When presented with the findings in a meeting on March 11 in Abuja, army authorities said they were unaware of the incident. The leader of the team of military investigators said that the chief of army staff, Lt. Gen. Kenneth Minimah, had ordered “the immediate deployment of the military police to investigate the allegations.”
Deliberate attacks on civilians and property, as well as attacks that do not discriminate between civilians and combatants are prohibited under international humanitarian law, which is binding on all parties to the conflict. Summary executions violate both the laws of war and international human rights law.
Boko Haram Attacks in Gwoza Area, Borno State
On August 6, 2014, Boko Haram fighters attacked and seized control of the Gwoza local government area, in Borno State. Witnesses told Human Rights Watch that many of the male residents of the town and surrounding villages fled to the Gwoza hills where, from a rocky lookout, they watched as the insurgents mounted their black flag over the local government headquarters, corralled 300 hundred of the town’s women and children into vehicles and drove them toward Sambisa Forest, where Boko Haram has a camp.
The insurgents also rounded up hundreds of men and boys over age 10. Those who refused to join Boko Haram were shot or slaughtered with machetes, witnesses said.
One 45-year-old man said: “I saw two of my nephews ages 13 and 18 slump down and die as the insurgents rained blows on them with guns and machetes.”
After five months during which other residents remained trapped on the hills, hiding in caves and weakened by hunger, Boko Haram attacked the civilians there, killing many and forcing others to escape over the border into Cameroon.
A 55-year-old man from Gwoza with a physical disability from childhood polio said he and his family fled to the hills after the August 6 attack fearing he would be killed because he wouldn’t be useful to the Boko Haram forces who he referred to as “insurgents”:
For about a week after we fled, we would sneak back home to eat meals prepared by women left in the town. By the second week, seven out of nine young men who sneaked into the town to eat were shot and killed by insurgents, who had now fully taken control of the town. For another seven weeks we survived on what little food young children could sneak to us up on the hill. Hunger was a constant problem. Women, including my stepmother and sister-in-law who tried to help us were abducted and taken away by the insurgents.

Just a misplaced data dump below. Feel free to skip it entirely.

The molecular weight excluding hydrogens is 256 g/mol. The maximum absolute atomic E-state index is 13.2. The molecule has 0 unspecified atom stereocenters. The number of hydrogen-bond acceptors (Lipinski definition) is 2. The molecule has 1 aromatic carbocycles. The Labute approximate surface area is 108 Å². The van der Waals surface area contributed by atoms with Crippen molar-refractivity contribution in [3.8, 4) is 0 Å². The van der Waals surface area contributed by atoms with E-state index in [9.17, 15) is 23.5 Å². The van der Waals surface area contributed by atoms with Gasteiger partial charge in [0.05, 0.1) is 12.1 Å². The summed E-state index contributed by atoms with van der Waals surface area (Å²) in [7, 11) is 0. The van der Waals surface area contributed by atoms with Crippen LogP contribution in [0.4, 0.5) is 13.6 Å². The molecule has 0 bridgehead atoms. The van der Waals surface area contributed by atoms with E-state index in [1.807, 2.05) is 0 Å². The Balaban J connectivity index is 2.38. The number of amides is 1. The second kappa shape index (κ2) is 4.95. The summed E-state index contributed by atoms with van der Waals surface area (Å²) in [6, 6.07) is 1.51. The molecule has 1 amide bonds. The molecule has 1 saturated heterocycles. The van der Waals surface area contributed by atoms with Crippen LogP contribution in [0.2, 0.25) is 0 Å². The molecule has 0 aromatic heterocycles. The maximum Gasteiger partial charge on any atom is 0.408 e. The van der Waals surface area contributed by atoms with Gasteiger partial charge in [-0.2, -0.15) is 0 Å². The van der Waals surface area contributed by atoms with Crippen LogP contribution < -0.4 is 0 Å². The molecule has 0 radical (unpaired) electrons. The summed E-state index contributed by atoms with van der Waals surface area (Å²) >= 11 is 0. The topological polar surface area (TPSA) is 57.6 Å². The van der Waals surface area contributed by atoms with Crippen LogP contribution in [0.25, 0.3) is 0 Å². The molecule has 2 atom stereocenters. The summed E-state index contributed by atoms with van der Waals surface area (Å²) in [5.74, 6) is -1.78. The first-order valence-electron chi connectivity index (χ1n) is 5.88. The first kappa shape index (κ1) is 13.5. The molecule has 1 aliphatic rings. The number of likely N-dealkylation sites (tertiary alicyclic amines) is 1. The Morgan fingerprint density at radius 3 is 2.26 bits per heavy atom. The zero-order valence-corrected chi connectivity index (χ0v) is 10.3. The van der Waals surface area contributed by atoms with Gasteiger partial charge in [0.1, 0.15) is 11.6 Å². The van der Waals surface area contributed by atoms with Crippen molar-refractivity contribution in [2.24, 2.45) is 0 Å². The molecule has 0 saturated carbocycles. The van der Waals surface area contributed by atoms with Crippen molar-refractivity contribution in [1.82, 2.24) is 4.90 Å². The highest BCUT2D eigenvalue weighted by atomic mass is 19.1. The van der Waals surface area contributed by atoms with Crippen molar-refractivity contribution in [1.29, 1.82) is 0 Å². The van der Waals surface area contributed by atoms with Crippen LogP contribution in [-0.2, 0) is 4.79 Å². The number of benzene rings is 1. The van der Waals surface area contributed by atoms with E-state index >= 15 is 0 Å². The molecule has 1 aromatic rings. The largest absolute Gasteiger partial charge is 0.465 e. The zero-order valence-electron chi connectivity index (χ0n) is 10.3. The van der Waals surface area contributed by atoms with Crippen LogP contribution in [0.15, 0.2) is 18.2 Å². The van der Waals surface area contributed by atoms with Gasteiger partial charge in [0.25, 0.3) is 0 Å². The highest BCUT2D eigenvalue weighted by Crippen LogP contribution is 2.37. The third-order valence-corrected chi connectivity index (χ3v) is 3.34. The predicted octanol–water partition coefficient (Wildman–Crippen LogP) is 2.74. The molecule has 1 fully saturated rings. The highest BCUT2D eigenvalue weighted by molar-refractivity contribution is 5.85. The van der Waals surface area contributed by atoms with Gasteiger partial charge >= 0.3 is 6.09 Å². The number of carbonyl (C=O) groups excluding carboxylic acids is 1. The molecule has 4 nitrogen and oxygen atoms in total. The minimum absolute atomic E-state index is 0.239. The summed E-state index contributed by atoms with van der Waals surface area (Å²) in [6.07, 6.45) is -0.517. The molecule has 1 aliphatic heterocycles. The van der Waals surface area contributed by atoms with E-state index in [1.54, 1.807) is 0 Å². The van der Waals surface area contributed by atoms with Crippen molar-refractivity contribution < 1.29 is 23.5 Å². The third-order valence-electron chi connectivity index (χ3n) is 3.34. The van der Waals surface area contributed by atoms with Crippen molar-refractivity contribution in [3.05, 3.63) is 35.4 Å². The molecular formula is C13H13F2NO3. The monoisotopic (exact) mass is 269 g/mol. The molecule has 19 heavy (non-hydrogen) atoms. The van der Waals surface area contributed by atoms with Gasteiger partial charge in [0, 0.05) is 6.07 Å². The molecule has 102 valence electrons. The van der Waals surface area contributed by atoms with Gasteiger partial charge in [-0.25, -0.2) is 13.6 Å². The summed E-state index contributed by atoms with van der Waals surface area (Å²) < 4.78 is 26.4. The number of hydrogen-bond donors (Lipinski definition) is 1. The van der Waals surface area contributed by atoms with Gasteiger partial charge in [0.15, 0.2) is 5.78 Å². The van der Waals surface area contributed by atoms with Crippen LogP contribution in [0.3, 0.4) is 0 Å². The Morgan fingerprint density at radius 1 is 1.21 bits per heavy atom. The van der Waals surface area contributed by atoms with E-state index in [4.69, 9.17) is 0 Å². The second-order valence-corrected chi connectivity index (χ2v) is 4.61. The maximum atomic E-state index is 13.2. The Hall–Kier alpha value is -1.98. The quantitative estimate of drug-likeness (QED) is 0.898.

By August the insurgents began to come up the hills to kill many people so we left for Cameroon with about 70 others until transporters paid by the Borno State government brought us back to Yola. It was from there that I found my way to Jos.
Boko Haram Attack in Michika, Adamawa State
In Michika, a commercial town near the Cameroon border in northern Adamawa State, at least 30 people were killed, news media reported, when Boko Haram sacked the town in September 2104.
A 46-year-old woman who witnessed the Michika attack told Human Rights Watch that Boko Haram fighters killed many of the men, sparing only the people with disabilities and the elderly and took away young women and girls to a nearby forest. “When I went back home the following day, there was no trace of my missing husband and four children,” the woman said. “Muslim leaders helped to bury the bodies of 10 of my relatives.”
A 35-year-old Christian woman from Michika, Adamawa State, said on the day of the attack, a Sunday, she was attending a church service when a Muslim neighbor who was a member of a local defense group rode up on a motorcycle and warned everyone to leave because the town was being attacked:
He advised us not to run to a nearby wooded area because the insurgents had laid an ambush. We began to hear the gunshots and panic ensued. My husband insisted that I should run with our three children while he hurried home to get food and money. We later met up in another village, and then trekked from place to place for over one month before we got a commercial bus to Yola. We left Yola for Jos after Mubi fell because of the fear of an imminent attack on Yola.
My father and father-in-law were too old to run with us so both were left behind in Michika. I later heard that from neighbors who escaped that my father was killed by Boko Haram when he fled to Kwapala. We still do not know the whereabouts of my 85-year-old father-in-law.
Boko Haram Attack in Yelwa, Bauchi State